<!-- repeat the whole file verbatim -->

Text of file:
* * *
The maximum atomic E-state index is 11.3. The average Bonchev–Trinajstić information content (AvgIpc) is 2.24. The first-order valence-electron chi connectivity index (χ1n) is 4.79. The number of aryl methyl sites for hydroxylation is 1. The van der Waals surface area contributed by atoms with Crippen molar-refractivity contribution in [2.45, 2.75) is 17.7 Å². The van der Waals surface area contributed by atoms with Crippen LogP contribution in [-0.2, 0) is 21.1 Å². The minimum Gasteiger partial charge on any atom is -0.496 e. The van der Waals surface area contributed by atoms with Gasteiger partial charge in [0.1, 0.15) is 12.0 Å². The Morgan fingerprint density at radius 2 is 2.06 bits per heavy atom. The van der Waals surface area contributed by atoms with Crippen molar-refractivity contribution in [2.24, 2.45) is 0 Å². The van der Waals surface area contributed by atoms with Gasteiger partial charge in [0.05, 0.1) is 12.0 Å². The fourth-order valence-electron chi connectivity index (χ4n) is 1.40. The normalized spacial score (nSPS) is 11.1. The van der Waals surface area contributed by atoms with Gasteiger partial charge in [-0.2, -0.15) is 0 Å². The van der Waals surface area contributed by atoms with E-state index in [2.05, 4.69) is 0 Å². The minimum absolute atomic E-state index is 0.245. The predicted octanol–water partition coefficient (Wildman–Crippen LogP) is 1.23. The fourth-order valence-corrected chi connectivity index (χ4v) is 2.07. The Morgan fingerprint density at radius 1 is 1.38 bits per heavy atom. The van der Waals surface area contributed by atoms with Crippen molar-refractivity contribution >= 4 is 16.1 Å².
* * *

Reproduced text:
The maximum atomic E-state index is 11.3. The average Bonchev–Trinajstić information content (AvgIpc) is 2.24. The first-order valence-electron chi connectivity index (χ1n) is 4.79. The number of aryl methyl sites for hydroxylation is 1. The van der Waals surface area contributed by atoms with Crippen molar-refractivity contribution in [2.45, 2.75) is 17.7 Å². The van der Waals surface area contributed by atoms with Crippen LogP contribution in [-0.2, 0) is 21.1 Å². The minimum Gasteiger partial charge on any atom is -0.496 e. The van der Waals surface area contributed by atoms with Gasteiger partial charge in [0.1, 0.15) is 12.0 Å². The Morgan fingerprint density at radius 2 is 2.06 bits per heavy atom. The van der Waals surface area contributed by atoms with Crippen molar-refractivity contribution in [2.24, 2.45) is 0 Å². The van der Waals surface area contributed by atoms with Gasteiger partial charge in [0.05, 0.1) is 12.0 Å². The fourth-order valence-electron chi connectivity index (χ4n) is 1.40. The normalized spacial score (nSPS) is 11.1. The van der Waals surface area contributed by atoms with Gasteiger partial charge in [-0.2, -0.15) is 0 Å². The van der Waals surface area contributed by atoms with E-state index in [2.05, 4.69) is 0 Å². The minimum absolute atomic E-state index is 0.245. The predicted octanol–water partition coefficient (Wildman–Crippen LogP) is 1.23. The fourth-order valence-corrected chi connectivity index (χ4v) is 2.07. The Morgan fingerprint density at radius 1 is 1.38 bits per heavy atom. The van der Waals surface area contributed by atoms with Crippen molar-refractivity contribution >= 4 is 16.1 Å².